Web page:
Published on the Infor Blog
With spring just around the corner and rising hope that the vaccination rollout will eventually bring some relief to restrictions, it is time to start thinking about how the world of work should move forward. While the pandemic forced us to adopt new ways of working, we have learned some valuable lessons in the last year that should not be quickly forgotten. In fact, some of these new strategies should continue long after the crisis subsides as we have come to the realization that the workforce, the workplace and work itself will never be the same. Here are three concepts to consider as you plan for the future.
Automate: Replace people with technology
This may sound controversial and even counter-intuitive as most people have taken a protectionist stance regarding the perceived destruction of jobs by technology. But the Future of Jobs Report from the World Economic Forum predicts that technology will actually create 58 million more jobs than it destroys by 2022, which suggests that avoiding automation would actually hold people back from new opportunities. The work that automation and technology replace tends to be the rote tasks that most people don’t find engaging or fulfilling. The outcome of the pandemic-inspired collaboration between people and technology is a more efficient and productive organization, and more satisfied employees who can focus on meaningful work.
Adapt: Stop managing people
In his recently released book, Believe in People, Charles Koch frequently describes the ideal relationship between corporate leadership and front-line employees as one of “empowerment”. People will fulfill their virtually unlimited potential to perform when management trusts them to do so and empowers them with the right tools. The old-school, command-and-control model of management isn’t up to the rigors of the remote work model. It depends too much on strictly-defined roles and outdated assumptions about workers’ discipline, motivation, and commitment. Instead, businesses have discovered that providing their people access to the data, tools, and technologies to work remotely and giving them the opportunity to make a contribution outside of their assigned job duties can help the entire organization be more flexible and innovative.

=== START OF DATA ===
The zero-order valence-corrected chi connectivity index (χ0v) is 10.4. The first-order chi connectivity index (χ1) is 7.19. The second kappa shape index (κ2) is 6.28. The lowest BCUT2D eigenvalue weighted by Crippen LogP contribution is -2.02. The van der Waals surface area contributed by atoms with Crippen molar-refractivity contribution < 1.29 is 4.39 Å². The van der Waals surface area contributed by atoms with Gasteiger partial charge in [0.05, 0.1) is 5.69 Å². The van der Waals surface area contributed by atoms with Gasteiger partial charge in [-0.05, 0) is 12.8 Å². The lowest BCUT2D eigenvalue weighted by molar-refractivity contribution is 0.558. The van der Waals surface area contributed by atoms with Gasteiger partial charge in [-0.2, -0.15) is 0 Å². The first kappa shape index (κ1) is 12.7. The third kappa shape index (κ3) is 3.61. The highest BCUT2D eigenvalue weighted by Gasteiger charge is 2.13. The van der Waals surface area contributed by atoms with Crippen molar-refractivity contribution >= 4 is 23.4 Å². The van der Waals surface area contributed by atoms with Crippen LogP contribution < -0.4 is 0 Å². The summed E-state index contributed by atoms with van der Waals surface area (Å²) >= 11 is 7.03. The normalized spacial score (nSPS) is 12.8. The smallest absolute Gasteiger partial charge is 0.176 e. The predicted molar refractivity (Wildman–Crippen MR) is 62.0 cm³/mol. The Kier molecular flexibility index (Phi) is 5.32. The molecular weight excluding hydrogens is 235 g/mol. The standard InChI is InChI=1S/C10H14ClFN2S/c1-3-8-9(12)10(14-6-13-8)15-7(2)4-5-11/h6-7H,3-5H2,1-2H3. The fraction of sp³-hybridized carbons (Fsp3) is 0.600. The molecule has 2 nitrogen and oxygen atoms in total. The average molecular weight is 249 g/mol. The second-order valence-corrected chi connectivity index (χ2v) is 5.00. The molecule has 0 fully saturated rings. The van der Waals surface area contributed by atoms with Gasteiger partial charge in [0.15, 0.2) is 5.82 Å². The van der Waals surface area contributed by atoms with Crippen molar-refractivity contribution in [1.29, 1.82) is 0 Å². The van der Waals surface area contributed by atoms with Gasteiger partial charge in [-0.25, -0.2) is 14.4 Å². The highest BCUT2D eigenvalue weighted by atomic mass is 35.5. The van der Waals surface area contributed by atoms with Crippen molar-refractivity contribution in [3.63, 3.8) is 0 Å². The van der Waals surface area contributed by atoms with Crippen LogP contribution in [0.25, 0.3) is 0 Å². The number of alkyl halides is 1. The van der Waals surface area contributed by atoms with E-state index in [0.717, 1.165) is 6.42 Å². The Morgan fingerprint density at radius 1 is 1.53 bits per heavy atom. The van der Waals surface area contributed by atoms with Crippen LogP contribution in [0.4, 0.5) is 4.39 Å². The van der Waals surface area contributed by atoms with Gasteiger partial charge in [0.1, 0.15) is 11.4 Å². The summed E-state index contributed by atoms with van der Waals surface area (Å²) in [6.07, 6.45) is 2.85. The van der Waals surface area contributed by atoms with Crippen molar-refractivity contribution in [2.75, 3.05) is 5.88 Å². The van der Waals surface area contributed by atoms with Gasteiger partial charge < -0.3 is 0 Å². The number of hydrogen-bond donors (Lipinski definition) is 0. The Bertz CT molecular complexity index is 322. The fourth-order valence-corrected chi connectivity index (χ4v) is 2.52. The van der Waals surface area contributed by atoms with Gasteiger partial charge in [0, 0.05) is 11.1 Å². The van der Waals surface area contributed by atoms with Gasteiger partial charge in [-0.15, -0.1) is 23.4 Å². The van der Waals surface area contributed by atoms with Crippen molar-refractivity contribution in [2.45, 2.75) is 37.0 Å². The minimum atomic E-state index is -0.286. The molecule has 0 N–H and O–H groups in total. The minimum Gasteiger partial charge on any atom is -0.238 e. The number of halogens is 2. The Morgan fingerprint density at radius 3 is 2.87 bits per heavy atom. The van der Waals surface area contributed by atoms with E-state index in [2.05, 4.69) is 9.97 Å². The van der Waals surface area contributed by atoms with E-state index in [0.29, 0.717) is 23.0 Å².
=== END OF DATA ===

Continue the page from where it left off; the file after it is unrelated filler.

Actualize: Re-define work-life balance
A FlexJobs/Mental Health America survey in late 2020 found that 75% of people have experienced burnout at work, with 40% claiming to have experienced it during the pandemic. In other words, despite working remotely—with all the flexibility it affords—people still found it difficult to juggle their competing responsibilities. The new paradigm essentially erased the line between home life and work life. If a significant portion of work can now be done anytime, anywhere, by almost anyone, employers and governments will need to rethink how to support this more fluid model. Work-life balance has turned into work-life integration.
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